Of course, it is possible that these scenarios needed intervention of some sort. We don’t have a full history, and every breastfeeding dyad is different, with its own circumstances. These scenarios play out often, though, where intervention is applied at a peak time of fussiness, and the subsequent decrease in fussiness is attributed to the intervention***. What could really be happening is that a baby is going through a normal fussy period and coming out of the normal fussy period.

Also, when we’re adjusting to the newness of having a baby and learning to integrate this new little one into our lives, we’re on edge. It is not easy to adjust to a new little person, learning his or her cries, preferences, and personality. We likely aren’t sleeping well, and even when breastfeeding goes well, it takes time for us and our babies to learn how to do it, even when this isn’t a first baby. Then, when relief comes in the form of less fussiness, that relief hits us like a ton of bricks. Maybe the baby who had been waking every two hours finally slept four—how amazing do you feel the next day?

My point is not that problems do not exist. They do, and it is important to listen to your instincts as a parent (or care provider) and intervene in small or big ways when necessary. However, we don’t talk about this normal fussiness often enough, nor do we talk about it early enough. It is hard to believe that the crying that tears at your soul (and sanity) so is normal when you’re living it, but might be easier to understand if you’re prepared before it happens.

In the absence of an obviously serious problem, when the intervention (like block feeding or elimination diets) might cause more harm or trouble than waiting, try waiting first.

 


 

*I have a theory that babies start smiling about this age so that they are able to redeem themselves, if only for a few minutes at a time.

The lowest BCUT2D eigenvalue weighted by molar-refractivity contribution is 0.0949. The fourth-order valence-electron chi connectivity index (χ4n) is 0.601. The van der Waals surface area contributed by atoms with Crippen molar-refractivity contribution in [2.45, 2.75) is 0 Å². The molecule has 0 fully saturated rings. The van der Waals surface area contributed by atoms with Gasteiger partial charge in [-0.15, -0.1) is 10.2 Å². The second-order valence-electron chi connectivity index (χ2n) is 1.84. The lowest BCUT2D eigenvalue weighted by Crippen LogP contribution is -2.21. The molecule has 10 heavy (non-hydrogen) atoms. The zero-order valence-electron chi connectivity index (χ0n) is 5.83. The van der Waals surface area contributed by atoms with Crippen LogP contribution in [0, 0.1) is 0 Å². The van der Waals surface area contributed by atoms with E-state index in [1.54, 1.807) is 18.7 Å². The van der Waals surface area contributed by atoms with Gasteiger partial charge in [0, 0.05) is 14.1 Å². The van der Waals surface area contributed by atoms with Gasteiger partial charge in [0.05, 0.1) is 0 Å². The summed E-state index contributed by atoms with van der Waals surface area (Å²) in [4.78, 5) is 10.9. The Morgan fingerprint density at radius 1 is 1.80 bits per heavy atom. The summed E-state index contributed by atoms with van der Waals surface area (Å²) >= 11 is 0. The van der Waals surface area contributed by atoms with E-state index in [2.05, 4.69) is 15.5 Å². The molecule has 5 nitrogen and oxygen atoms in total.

**To be fair, parents, caregivers, and doctors might blame formula, too. Why do you think there are so many different kinds?

***Likewise, when babies and children continue to have their occasional periods of fussiness, as they do when they are growing physically or mentally, we might intervene in some way and, when the fusiness abates, we believe our treatment, whatever it was, worked.

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4 comments

  1. Doing something, anything, during those times of stress always feels better than doing nothing, even if doing nothing but waiting and comforting in the moment is what's best and most effective.

  2. Absolutely, Jenn. I think we need to remind others and ourselves that just holding (or breastfeeding) your baby is doing something. There is such big value in those little things.

  3. Thanks for this post, Tiffany. Sometimes we forget that before we had so many diagnoses and treatments, babies did pretty well with tincture of time. The advice to feed newborns on cue and allow them to end each feed is fundamental. I find that it is helpful to remind parents–in writing–to reevaluate feeding plan when baby is about three months old. I have seen way to many 4-6 month olds who are still nursing on one breast per feeding, waking to feed every 2 hours during the night, and sometimes not gaining the weight they should. Parents sometimes think the baby has a sleep problem and it's really a feeding problem that was created by early well intentioned advice.

  4. I just wrote a post and had to share this! It’s incredible how often I encounter this issue with a lot of women I work with. It is a tough but necessary part of being a mom. ENDURANCE is the key to success in any part of being a mommy!

    please feel free to check it out at:
    http://difficultureshock.blogspot.com/